6. ^ "Mid Shore Patrol Vessel contract awarded to Irving Shipbuilding Inc." (Press release). Damen Shipyards Group. 2009-09-02. Retrieved 2009-09-04. 
  7. ^ "Contract for Canadian Coast Guard Mid-Shore Patrol Vessels: Fisheries & Oceans Announces Award for Irving Shipbuilding". Canadian American Strategic Review. 
  8. ^ "Contract for Canadian Coast Guard Mid-Shore Patrol Vessels: Damen Shipyards Announces $194M Award for partner, Irving". Canadian American Strategic Review. 2009-09-03. Archived from the original on 2009-09-07. 
  9. ^ a b
  10. ^ a b
  11. ^ a b
  12. ^ "Arctic icebreaker, fishing port, tax break a start: northerners". CBC News. February 27, 2008. Retrieved 2008-03-04. 
  13. ^ Chris Windeyer (February 29, 2008). "Feds to replace old icebreaker". Nunatsiaq News. Archived from the original on 2008-03-03. Retrieved 2008-03-04. Ottawa will put aside $720 million this year to commission the icebreaker, which the government says will have better ice breaking capability than the Louis St. Laurent, considered the workhorse of the Coast Guard.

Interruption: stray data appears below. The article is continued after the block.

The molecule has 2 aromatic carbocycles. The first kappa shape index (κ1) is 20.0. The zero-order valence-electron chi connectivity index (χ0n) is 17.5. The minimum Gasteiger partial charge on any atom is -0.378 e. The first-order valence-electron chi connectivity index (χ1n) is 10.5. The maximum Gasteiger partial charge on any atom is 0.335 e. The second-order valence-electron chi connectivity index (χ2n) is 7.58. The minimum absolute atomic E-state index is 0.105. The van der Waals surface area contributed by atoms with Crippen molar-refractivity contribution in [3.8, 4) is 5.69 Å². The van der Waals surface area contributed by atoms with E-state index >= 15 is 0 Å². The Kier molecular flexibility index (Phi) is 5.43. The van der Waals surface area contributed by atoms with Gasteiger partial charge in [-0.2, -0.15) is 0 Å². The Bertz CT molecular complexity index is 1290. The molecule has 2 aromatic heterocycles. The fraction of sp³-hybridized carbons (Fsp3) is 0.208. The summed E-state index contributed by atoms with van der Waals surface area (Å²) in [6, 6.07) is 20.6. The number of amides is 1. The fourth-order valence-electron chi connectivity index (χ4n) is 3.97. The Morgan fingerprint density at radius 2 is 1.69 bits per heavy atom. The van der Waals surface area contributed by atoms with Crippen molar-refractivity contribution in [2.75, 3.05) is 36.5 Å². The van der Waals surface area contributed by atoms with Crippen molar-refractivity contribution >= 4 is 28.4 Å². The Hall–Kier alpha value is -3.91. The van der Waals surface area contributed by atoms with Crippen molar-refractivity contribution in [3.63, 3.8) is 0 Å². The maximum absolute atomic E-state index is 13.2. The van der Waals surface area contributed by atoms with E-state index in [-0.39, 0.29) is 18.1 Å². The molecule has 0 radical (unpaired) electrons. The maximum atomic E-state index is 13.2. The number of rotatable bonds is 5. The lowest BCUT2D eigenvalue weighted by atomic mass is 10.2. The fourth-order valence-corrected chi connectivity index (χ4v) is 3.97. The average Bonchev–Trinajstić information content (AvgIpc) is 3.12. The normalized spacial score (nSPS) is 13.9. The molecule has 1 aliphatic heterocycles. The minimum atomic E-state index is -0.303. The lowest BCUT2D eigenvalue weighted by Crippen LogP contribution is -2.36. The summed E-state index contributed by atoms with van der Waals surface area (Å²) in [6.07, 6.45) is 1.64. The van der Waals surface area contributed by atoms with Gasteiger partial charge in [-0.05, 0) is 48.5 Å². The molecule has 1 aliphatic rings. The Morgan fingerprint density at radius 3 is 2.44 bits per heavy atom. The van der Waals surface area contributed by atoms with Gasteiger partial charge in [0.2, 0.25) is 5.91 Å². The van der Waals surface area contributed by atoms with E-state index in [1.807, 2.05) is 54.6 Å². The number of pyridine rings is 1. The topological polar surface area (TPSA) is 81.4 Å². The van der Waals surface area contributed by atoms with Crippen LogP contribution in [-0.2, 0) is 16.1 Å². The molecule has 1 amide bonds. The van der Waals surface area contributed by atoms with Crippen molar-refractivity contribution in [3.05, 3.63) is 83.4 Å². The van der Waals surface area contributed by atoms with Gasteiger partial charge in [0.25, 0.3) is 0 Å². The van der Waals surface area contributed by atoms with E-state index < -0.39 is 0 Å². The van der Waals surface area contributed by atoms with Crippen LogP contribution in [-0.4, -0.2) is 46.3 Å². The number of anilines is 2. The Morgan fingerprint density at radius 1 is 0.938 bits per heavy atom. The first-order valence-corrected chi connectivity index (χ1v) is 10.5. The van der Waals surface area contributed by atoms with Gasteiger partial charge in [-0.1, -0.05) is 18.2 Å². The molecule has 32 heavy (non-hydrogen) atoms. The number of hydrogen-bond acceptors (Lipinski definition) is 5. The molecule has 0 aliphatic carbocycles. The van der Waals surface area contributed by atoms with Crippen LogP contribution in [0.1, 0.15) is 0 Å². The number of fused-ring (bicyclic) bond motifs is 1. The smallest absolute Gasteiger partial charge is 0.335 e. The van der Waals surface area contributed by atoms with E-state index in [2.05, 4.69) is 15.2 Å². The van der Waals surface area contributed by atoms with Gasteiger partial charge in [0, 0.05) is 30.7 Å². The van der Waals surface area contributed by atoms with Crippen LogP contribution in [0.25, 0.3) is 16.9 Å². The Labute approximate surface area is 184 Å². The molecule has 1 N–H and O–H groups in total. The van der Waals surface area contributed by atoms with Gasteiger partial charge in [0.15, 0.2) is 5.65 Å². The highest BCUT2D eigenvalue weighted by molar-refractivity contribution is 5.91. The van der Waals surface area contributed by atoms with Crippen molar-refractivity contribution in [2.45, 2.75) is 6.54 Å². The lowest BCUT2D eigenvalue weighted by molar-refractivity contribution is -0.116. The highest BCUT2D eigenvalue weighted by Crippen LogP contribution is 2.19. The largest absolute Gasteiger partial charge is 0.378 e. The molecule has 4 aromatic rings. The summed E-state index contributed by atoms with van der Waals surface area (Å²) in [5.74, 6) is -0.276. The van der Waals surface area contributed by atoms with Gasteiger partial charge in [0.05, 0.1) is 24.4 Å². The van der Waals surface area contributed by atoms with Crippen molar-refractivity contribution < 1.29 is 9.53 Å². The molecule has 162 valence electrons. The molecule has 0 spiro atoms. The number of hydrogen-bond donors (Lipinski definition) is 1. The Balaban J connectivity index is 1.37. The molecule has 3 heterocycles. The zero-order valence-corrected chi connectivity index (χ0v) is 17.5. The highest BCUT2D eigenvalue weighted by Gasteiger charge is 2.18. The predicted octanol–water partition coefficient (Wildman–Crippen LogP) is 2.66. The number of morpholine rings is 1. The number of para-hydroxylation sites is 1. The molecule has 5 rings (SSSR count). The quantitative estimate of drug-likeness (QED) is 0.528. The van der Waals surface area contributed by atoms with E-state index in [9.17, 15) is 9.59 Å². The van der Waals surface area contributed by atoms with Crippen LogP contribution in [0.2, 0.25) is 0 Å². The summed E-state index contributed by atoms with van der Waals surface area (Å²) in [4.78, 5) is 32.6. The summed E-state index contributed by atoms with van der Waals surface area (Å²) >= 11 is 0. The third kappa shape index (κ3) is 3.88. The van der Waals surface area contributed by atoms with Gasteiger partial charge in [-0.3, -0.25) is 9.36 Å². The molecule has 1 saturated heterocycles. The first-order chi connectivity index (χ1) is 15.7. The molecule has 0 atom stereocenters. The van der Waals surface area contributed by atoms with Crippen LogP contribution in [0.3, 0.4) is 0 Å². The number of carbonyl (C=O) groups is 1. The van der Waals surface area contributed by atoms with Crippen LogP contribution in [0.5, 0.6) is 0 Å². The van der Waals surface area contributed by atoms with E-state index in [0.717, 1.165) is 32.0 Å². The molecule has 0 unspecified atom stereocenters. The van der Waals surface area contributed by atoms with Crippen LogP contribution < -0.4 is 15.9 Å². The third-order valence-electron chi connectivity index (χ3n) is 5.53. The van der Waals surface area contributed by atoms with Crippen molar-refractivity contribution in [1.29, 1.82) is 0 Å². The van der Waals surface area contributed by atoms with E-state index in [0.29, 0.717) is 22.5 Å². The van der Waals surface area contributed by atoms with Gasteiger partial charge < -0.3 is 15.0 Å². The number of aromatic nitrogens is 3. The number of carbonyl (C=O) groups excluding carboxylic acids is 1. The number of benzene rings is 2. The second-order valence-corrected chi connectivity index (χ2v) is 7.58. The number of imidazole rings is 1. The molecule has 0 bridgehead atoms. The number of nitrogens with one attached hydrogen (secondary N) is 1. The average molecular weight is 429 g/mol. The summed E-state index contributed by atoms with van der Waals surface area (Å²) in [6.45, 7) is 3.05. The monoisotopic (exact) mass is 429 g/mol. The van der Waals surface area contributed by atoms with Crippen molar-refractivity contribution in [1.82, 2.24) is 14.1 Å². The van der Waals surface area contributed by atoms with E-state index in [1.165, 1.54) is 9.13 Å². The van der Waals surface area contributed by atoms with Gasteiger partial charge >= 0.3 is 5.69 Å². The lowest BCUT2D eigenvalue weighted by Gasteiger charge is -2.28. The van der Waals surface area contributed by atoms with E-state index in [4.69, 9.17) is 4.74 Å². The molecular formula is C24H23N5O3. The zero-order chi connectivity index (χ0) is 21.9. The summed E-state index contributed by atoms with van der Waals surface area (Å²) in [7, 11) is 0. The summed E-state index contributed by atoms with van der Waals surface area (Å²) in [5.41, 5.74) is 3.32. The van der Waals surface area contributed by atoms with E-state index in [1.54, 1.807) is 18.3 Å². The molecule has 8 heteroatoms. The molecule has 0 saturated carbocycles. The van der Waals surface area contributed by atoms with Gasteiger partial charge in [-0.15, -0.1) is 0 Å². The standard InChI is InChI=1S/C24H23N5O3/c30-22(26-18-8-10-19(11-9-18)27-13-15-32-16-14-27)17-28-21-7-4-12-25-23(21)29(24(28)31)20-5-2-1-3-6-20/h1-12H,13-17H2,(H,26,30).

14. ^ Lee Berthiaume (February 27, 2008). "Icebreaker Replacement Deadline Looms: Despite $720 million in yesterday's federal budget, procurement for a new polar icebreaker will take eight to 10 years". Embassy, Canada's Foreign Policy Newsletter. Retrieved 2008-03-04. Despite setting aside $720 million in yesterday's budget to purchase a new polar class icebreaker, the government will be cutting things close if it wants to decommission the aging CCGS Louis St. Laurent heavy icebreaker as scheduled by 2017, according to Canadian Coast Guard commissioner George Da Pont. 
  15. ^
  16. ^
  17. ^ "Government of Canada Invests in New Inshore Science Vessels". Reuters. 2009-06-04. 
  18. ^
  19. ^
  20. ^ "Bell Helicopter coast guard deal: 5 things to know". CBC News. May 13, 2014. Retrieved 4 October 2014.